Certain segments of manufacturing are indeed on the upswing, as noted by Joel Kotkin and others. But there’s no getting around this fact: As a proportion of all jobs, the manufacturing sector has dwindled in the last decade.
In 2001, 10.3% of all US jobs were in manufacturing; in 2011, that percentage was 7.1%.
What’s more, analysis of EMSI data showed the manufacturing employment base in every state and Washington, D.C. has shrunk since 2001 and in the last year, when the sector started to experience a revival. This includes Indiana and Wisconsin, the states with the highest percentage of manufacturing jobs in the US. And it includes North and South Carolina, Michigan, and Arkansas, which have had the steepest proportional declines in the last 10 years.
Here are the top five states whose economies, strictly in terms of jobs, are most heavily manufacturing-based:
- Indiana went from 17.6% of all jobs in 2001 classified in manufacturing to 13% in 2011.
- Wisconsin saw a similar dip — from 17% to 12.9%.
- Ten years ago, Iowa ranked 12th on this list. Now, thanks to a smaller decline by comparison than others at the top (2.5% since ’01), it sits in the top three.
- Arkansas dropped 5.5% (from 15.7% to 10.2%) in the last decade.
- Michigan, with the well-known drop in auto manufacturing before a recent resurgence, also saw a 5.5% dip, most of which came before 2007.
It should be mentioned, even with its decline in the percentage of overall jobs, manufacturing has made tremendous leaps in productivity in recent years and is a crucial wage-boosting sector. EMSI Chief Economist Hank Robison wrote about this in early 2011: “Less-skilled work continues to flow out of the US, but the work that remains is higher-skilled, and more productive. Accordingly, the manufacturing jobs that remain in the US pay well.”
States with Smallest Declines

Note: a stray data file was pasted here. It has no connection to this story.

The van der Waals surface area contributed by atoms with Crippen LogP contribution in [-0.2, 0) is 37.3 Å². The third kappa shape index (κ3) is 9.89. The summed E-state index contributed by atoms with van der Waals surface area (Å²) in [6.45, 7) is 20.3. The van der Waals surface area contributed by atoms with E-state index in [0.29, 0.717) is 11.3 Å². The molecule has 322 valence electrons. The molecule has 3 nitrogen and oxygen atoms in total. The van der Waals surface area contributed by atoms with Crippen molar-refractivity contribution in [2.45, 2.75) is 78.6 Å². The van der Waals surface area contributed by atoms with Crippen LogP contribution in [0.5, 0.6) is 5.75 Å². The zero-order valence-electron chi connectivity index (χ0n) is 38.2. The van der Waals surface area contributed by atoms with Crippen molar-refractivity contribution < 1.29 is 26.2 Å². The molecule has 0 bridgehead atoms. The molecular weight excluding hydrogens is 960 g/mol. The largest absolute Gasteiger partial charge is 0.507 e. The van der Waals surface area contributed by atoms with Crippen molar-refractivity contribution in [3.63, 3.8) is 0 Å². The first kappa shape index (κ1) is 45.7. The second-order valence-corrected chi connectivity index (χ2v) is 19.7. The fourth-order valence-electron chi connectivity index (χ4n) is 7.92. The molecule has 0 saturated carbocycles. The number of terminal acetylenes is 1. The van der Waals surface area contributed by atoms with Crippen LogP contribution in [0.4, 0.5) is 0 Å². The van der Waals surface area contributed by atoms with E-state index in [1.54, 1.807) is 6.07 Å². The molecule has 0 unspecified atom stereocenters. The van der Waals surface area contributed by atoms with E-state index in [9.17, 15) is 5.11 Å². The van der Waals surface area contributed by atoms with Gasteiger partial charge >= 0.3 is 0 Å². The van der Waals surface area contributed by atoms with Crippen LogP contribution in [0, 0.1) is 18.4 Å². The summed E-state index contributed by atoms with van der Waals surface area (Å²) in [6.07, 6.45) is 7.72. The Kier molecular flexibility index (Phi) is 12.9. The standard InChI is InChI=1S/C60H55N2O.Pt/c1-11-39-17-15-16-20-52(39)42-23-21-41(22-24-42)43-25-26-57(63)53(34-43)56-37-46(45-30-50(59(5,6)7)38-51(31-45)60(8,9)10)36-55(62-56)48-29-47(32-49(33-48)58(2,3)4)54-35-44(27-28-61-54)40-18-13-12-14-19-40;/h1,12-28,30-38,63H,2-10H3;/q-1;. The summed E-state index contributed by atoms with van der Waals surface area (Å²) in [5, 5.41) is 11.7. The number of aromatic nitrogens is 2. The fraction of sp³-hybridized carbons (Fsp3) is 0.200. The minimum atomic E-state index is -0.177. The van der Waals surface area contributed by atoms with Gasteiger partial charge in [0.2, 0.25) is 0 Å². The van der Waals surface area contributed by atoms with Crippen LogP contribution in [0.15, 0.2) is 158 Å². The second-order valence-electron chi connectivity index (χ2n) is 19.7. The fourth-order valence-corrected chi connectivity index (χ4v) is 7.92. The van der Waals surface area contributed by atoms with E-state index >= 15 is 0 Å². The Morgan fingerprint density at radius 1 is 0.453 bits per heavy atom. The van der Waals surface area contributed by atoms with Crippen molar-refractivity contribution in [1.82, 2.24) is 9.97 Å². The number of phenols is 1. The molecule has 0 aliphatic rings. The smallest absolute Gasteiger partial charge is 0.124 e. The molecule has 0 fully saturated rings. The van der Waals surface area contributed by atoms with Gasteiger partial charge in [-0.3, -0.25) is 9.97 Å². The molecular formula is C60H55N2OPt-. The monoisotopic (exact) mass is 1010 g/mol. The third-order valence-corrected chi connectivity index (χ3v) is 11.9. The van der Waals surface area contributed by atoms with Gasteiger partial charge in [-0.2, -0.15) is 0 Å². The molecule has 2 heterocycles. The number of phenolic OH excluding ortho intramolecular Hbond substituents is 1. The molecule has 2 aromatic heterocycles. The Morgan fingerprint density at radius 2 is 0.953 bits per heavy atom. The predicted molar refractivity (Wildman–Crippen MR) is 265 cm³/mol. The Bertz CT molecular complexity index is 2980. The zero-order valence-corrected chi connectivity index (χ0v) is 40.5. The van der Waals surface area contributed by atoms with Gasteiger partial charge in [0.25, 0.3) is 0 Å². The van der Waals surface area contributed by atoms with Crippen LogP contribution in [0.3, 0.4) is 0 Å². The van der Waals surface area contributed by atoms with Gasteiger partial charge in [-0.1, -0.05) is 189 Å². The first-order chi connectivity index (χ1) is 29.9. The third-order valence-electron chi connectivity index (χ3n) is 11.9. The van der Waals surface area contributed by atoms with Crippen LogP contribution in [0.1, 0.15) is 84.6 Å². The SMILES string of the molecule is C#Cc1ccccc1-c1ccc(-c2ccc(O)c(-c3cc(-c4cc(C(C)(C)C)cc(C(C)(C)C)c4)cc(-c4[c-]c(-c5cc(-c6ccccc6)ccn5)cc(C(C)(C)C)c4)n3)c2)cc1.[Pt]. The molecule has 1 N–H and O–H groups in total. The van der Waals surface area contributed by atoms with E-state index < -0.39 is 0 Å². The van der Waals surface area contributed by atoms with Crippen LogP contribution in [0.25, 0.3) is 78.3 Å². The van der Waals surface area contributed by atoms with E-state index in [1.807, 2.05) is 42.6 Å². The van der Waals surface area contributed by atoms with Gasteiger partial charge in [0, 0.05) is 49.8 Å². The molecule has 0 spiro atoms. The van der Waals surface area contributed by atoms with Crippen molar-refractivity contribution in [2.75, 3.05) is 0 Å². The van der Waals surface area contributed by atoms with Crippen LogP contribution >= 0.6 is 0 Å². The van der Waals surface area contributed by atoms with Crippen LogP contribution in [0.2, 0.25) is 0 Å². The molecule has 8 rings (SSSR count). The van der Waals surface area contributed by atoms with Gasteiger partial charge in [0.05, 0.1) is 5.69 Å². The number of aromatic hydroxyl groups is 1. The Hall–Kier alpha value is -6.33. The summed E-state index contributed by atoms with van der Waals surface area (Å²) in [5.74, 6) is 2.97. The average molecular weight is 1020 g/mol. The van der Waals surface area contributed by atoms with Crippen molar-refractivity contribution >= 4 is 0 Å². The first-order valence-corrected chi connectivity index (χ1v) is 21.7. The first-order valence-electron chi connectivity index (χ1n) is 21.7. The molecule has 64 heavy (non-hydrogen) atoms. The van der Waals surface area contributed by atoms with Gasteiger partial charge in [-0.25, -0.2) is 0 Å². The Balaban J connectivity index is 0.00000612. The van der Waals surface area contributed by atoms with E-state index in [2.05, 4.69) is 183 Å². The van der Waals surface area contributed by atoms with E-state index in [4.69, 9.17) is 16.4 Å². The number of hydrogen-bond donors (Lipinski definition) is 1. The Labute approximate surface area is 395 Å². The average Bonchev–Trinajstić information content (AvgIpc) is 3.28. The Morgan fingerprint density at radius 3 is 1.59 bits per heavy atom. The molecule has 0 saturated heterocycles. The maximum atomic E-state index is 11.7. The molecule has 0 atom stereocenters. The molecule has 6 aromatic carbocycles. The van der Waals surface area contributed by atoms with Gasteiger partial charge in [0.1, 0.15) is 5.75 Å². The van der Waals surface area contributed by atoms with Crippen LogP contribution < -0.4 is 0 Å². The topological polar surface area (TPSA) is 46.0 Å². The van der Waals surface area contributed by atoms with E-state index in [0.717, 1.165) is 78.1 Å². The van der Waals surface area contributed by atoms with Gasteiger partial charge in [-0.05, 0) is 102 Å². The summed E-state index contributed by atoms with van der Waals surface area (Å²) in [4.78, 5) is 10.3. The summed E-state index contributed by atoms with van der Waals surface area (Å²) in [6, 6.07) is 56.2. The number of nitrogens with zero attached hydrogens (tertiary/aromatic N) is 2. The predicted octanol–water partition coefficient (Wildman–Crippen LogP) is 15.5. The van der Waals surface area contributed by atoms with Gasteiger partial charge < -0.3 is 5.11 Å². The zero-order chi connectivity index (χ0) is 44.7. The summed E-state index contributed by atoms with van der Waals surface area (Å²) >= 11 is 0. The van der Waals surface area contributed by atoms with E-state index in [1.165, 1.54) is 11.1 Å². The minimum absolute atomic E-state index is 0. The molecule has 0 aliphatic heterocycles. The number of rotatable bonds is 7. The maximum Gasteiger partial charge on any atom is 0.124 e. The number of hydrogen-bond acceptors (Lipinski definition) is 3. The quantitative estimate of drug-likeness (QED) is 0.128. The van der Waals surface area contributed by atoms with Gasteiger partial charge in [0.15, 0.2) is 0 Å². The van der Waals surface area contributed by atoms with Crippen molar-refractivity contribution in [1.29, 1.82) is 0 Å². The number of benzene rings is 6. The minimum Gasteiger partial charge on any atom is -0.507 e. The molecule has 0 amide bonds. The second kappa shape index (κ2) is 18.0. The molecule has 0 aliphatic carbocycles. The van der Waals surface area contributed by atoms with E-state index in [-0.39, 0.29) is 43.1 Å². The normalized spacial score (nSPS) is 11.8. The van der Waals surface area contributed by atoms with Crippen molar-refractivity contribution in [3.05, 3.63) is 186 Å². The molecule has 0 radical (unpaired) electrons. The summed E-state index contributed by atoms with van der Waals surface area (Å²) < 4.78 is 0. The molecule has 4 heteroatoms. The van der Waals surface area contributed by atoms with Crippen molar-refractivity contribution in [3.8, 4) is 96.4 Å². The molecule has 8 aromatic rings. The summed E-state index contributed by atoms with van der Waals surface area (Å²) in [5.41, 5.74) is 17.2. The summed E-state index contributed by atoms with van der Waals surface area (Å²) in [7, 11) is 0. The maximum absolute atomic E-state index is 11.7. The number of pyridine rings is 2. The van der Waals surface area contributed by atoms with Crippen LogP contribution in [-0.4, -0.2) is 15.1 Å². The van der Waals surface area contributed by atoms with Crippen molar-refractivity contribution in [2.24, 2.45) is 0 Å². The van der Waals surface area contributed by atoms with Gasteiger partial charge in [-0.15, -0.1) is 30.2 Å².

On the other end of the spectrum, the states with the most modest declines are sparsely populated — Alaska, Hawaii, North Dakota, and Wyoming. In each, manufacturing as a proportion all of jobs has dropped by 1.2% or less. But it should be noted that these states — plus DC and a few others — have traditionally had smaller manufacturing employment bases than the aforementioned states.
In the last year, Vermont, Montana, New Mexico, Oregon, and Maine have seen the most severe drop-offs in the proportion of manufacturing jobs in their state economies — all .60% or more. The smallest decline, meanwhile, belongs to Oklahoma, at .07%.
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If Not Manufacturing?
So with manufacturing taking up less of the employment pie in every state, what sectors have grown as a proportion of all jobs? Government remains the clear (and consistent) top sector nationally; it made up 13.59% of all jobs in 2001 and an estimated 13.61% in 2011. And health care & social assistance has jumped retail trade and manufacturing to gain the No. 2 spot (11.12% of all jobs). The next biggest gains came in real estate (.90%) and finance & insurance (.80%).
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Illustration by Mark Beauchamp.